A tribute to and a lament for Marshall McLuhan.  Five days a week, Tuesday through Saturday, I present one of McLuhan’s observations and talk about its relevance today.  300 ideas. 300 days.  300 posts.

Isn’t that amazing! (How it all began)

Marshall McLuhan (March 31, 1956, age 44).  We’re in the money!

The deal is signed!  Bill Hagon, Murray Paulin, and Marshall McLuhan are now, officially, a consulting partnership named Idea Consultants.  We’ve got a letter head. And we’ve got ideas, boy do we have ideas.  For instance: see-through diapers – no more sniff, pull, and peek; a hose you hook up to the exhaust of the family car to kill pesky front-lawn rodents while you eat your dinner; or, my personal favourite –  how to sell beer to dentists – tell them it’s better for the teeth than soft drinks.  All we need now is a client.  And unless tight-fingered Toronto University gives me a raise, it’s clients we need.  The last time I counted Corinne and I’ve had acquired six kids to feed.  Poetry is fun, but it’s not paying the bills.

Me (January 2010, age 57).  Pitching the impractically practical.

Idea Consultants was a business disaster.  They unsuccessfully pitched lunch-sized beer cartons to the J.Walter Thompson advertizing agency.  They advised a vice president of Colgate Palmolive that the company needed to develop products that in the age of conformism appeal to the individual.  (The principle of reversal.)  He may have been interested but now that they had told him the idea didn’t think he needed to pay them for it.  Life and Holiday magazines both rejected Idea Consultants’ pitch of some kind of in-store display case to promote their magazines.  Life just said no.  Holiday added the idea was an old one, but not a good one.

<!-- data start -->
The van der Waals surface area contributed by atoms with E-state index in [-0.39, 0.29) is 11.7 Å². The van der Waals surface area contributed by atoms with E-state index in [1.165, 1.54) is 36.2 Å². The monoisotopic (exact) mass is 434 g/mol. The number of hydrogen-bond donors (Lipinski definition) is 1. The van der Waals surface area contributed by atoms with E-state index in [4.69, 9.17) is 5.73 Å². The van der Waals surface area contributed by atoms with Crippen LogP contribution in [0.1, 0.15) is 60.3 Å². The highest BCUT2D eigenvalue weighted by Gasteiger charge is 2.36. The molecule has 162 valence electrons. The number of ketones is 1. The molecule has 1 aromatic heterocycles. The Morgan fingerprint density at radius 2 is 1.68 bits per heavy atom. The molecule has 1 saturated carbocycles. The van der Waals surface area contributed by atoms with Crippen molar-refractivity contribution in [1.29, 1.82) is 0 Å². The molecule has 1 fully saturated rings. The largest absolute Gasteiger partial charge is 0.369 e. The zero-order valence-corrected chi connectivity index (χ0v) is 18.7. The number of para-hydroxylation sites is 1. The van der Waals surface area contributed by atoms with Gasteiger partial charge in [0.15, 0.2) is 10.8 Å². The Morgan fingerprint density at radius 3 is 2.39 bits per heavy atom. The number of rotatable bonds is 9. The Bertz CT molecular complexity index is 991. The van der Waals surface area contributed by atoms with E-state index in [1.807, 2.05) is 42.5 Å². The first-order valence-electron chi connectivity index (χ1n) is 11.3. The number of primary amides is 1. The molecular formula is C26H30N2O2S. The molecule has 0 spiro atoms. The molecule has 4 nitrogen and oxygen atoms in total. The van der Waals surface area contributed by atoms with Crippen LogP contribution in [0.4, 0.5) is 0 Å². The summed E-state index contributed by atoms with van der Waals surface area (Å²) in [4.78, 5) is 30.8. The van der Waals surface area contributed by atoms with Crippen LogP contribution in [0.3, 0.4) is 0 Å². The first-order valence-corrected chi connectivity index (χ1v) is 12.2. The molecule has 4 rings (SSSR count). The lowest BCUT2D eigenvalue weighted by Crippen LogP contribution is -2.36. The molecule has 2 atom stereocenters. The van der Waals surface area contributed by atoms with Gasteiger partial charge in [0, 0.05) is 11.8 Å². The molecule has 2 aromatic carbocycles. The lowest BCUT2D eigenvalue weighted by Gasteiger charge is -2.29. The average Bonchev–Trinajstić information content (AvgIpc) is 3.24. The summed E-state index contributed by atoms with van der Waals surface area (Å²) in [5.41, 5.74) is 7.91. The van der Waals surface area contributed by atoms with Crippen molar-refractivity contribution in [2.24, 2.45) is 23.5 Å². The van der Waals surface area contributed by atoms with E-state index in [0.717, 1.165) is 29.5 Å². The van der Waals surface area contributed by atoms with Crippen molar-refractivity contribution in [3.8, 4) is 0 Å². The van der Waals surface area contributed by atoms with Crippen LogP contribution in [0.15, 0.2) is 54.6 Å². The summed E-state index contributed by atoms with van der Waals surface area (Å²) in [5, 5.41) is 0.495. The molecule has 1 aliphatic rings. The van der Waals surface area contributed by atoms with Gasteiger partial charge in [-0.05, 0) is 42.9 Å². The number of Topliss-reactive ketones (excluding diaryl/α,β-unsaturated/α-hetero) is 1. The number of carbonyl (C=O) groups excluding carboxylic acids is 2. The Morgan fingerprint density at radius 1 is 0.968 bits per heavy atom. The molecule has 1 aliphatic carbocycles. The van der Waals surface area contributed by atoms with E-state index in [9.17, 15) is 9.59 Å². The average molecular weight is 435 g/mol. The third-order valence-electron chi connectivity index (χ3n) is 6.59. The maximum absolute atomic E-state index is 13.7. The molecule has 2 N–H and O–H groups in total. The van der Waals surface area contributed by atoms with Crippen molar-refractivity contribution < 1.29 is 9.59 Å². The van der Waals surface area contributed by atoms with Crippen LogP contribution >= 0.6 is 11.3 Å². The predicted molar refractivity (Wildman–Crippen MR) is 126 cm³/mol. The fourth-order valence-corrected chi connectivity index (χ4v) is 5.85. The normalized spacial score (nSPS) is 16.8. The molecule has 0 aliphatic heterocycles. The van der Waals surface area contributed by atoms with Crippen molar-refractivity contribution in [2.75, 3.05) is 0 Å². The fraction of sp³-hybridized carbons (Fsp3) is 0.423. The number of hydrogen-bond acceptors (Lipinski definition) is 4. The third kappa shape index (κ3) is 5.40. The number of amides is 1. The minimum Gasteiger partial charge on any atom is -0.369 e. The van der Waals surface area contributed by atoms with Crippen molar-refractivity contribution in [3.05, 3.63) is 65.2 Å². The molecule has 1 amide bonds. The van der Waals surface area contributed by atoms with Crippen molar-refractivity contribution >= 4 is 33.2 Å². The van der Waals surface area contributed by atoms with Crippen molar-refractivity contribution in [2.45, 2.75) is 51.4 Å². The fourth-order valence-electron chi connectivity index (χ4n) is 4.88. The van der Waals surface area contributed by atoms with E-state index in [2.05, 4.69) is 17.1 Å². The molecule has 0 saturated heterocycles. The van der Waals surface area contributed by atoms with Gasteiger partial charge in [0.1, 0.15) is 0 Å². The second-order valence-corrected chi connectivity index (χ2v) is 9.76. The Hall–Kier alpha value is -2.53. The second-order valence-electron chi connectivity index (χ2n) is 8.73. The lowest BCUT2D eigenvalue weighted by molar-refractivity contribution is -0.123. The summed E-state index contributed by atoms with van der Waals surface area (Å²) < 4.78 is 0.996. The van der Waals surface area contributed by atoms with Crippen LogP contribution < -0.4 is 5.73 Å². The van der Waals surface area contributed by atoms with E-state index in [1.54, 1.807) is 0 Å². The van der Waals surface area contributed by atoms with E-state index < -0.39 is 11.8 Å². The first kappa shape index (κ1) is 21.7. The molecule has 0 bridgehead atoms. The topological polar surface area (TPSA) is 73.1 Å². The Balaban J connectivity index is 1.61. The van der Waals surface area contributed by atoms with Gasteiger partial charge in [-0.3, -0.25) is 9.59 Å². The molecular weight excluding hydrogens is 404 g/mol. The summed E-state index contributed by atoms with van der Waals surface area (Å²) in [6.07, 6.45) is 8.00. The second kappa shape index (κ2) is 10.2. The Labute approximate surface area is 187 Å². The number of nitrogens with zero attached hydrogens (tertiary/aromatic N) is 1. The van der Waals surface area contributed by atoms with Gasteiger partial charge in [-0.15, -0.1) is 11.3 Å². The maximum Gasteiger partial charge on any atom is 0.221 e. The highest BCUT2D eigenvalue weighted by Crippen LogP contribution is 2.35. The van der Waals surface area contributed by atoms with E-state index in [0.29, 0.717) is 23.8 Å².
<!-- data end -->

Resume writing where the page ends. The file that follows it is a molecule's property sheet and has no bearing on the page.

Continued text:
As a business Idea Consultants is most remarkable for two things:  (1) the number of remarkably creative ideas the partners generated; (2) their failure to sell any of them.  The true mark of an Idea Consultants’ idea is its impractical practicality.  For example, their notion that underwear should be dyed a delicate shade of urine yellow, the establishment of a summer holiday retreat for hay fever sufferers, head lights for lawn mowers, and a gasoline-motor powered pencil sharpener.

And yet ideas do emerge that anticipate products that would appear 20 to 30 years in the future: devices such as: the video-cassette and DVD, aluminum soft drink cans, and pre-recorded audio guided tours.  Who knows, perhaps there is a future for urine-coloured underwear.  Boomers of the world unite; you have nothing to lose but your dignity.

Which of these Idea Consultants ideas do you think is the best of the worst?  Who else in business history was as creative and as unsuccessful as Marshall McLuhan was with Idea Consultants?

Cordially, Marshall and Me

Reading for this post

W. Terrence GordonMarshall McLuhan: Escape into Understanding, 1997, pp. 168-171.

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Michael Hinton Friday, January 29th, 2010
Permalink 1950s and 60s, Business, Vol. 1 No Comments

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